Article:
Gerhard Schröder, 73, who was leader of the country between 1998 and 2005, has criticised Mrs Merkel for going on holiday rather than chair talks on diesel car emissions aimed at trying to repair the country’s battered car industry, which is vital to the economy.
Mrs Merkel’s conservative Christian Democratic Union (CDU) has come under fire recently for not doing enough to crack down on vehicle pollution after the emissions scandal as well as being too close to the country’s car producers.
The German car industry held a “diesel summit” in Berlin on August 2 but Mrs Merkel chose to remain on her three-week holiday.
At the summit politicians and carmakers agreed to overhaul the software engines used on 5.3 million diesel cars.
The summit came almost two years since Volkswagen admitted to cheating the US diesel emissions tests.
The scandal over test rigging later spread to engulf Mercedes, Audi and Porsche.
Social Democrat Mr Schröder, who was replaced by Angela Merkel after a narrow defeat in 2005, told the Swiss newspaper Blick: “I don’t want to spoil anyone’s holiday. But here I would have taken charge personally. It is all far too important.”
Ministers have been accused of being wary of angering the country’s car manufacturers, an industry that is one of the country’s biggest exporter and provides around 747,000 jobs.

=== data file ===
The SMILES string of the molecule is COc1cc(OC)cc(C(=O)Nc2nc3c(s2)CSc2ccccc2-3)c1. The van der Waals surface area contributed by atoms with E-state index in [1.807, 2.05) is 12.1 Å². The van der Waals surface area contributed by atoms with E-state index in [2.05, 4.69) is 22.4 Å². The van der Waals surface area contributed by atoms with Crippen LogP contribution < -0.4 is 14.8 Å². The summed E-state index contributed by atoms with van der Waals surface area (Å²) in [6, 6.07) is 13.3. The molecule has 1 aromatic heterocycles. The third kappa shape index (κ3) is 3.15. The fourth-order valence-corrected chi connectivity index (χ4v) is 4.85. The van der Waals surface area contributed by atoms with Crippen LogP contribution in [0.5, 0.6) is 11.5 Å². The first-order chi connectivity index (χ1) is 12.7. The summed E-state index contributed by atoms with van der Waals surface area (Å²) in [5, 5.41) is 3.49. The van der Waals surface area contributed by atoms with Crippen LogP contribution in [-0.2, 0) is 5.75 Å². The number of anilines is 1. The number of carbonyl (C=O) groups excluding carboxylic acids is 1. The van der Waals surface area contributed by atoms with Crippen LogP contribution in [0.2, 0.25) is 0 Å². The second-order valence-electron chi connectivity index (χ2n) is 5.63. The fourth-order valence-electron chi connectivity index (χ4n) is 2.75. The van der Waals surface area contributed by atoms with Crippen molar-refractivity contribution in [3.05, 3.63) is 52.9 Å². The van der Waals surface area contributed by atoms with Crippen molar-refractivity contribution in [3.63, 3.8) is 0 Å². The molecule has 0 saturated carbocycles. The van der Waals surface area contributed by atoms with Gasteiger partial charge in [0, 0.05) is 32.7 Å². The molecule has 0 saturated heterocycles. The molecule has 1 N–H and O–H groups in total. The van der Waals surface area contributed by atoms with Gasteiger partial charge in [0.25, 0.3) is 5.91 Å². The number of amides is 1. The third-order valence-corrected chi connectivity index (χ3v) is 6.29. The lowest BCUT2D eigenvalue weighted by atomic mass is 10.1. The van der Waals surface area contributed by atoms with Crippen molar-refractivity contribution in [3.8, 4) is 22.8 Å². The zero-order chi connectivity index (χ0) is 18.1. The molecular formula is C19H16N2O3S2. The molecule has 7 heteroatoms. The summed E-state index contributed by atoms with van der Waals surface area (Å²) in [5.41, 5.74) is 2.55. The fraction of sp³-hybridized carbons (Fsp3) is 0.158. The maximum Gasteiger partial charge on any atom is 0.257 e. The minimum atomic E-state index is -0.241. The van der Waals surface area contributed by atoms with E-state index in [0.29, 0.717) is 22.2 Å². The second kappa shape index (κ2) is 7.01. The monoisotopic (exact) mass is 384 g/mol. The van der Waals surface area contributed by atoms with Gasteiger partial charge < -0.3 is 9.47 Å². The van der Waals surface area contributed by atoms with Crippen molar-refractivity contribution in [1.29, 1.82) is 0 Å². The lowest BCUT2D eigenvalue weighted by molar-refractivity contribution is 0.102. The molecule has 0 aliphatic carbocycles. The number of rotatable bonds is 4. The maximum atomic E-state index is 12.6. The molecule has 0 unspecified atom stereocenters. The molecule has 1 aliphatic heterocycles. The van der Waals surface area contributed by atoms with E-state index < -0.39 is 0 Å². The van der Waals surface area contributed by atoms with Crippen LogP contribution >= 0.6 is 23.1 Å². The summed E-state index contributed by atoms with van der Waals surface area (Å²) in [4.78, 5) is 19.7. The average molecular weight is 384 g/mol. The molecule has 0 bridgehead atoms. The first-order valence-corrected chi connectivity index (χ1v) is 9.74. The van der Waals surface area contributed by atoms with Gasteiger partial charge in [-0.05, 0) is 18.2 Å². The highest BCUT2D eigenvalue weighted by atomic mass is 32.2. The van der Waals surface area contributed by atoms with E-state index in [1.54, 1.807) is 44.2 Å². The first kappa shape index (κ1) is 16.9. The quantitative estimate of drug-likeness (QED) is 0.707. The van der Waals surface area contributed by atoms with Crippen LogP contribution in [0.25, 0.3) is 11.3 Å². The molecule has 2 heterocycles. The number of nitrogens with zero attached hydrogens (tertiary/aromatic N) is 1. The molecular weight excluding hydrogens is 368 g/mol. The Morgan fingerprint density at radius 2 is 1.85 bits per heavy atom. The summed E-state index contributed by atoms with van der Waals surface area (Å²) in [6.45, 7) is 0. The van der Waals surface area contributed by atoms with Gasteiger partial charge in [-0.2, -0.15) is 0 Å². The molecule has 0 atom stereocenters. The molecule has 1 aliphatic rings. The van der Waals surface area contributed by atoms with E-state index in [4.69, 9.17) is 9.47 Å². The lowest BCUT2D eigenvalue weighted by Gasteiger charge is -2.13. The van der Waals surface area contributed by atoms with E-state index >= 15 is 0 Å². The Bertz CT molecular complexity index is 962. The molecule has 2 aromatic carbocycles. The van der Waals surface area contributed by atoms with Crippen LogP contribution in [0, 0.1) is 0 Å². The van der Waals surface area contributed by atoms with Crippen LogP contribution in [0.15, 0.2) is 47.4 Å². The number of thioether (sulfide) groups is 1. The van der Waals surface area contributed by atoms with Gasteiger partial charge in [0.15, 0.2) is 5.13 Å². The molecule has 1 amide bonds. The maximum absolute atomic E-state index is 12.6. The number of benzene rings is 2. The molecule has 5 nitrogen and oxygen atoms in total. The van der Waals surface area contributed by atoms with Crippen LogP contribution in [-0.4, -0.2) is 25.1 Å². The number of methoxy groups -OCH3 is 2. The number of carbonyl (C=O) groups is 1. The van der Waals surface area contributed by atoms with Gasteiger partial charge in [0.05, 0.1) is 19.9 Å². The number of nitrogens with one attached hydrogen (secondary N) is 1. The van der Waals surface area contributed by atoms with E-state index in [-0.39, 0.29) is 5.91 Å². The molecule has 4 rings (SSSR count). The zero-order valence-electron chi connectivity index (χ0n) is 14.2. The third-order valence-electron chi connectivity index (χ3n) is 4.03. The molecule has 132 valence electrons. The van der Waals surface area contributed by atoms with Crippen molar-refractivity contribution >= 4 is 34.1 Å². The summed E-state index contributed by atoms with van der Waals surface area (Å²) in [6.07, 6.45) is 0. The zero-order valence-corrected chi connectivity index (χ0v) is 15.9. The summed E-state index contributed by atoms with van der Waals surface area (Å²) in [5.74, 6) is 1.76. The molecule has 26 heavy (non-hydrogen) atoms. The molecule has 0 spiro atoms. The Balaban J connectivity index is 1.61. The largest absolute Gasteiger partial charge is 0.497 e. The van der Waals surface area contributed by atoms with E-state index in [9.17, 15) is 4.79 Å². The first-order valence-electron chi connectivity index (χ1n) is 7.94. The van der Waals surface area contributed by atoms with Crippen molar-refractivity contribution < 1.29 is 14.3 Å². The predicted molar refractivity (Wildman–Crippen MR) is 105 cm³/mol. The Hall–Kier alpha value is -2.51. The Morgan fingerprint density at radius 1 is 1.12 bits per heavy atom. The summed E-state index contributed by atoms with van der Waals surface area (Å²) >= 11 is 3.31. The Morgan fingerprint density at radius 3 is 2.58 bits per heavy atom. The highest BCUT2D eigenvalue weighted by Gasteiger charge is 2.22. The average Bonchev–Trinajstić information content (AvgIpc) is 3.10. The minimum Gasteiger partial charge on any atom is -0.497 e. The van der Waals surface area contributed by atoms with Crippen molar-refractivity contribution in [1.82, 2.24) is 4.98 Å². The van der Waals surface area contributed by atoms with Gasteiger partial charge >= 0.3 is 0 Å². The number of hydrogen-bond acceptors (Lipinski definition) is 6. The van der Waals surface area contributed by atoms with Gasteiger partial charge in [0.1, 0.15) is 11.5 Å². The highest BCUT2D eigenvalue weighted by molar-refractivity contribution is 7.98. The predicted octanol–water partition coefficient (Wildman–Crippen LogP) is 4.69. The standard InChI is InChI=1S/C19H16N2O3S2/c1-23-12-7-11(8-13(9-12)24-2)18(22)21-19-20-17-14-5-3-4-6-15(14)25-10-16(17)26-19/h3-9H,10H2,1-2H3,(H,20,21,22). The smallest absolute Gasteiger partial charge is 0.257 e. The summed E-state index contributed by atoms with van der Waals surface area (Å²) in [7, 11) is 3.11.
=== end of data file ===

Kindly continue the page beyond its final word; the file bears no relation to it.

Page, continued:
The industry accounts for around 14 per cent of Germany’s GDP and any upset in the industry could cost Mrs Merkel votes in the upcoming election.
During the summit politicians stopped short of demanding costlier mechanical modifications to engine and exhaust systems.
Mr Schröder, a former member of Volkswagen’s supervisory board, said that he would have taken a stronger line.
He said: “What I took away from the media was that one manager or another definitely behaved arrogantly (at the diesel summit).
“I would not have put up with that. I would have thrown them out of the meeting.”
Kicking off her re-election campaign yesterday, Mrs Merkel launched a stinging attack on German auto executives, pressing them to innovate to secure jobs, and win back trust lost by the diesel emissions scandal.
She told an audience of party supporters: “Large parts of the automotive industry have lost trust on an unbelievable scale. There needs to be action.
“Where things are swept under the table, or where emissions tests are exploited to the point where they’re unrecognisable, that destroys trust.”
Source : EXPRESS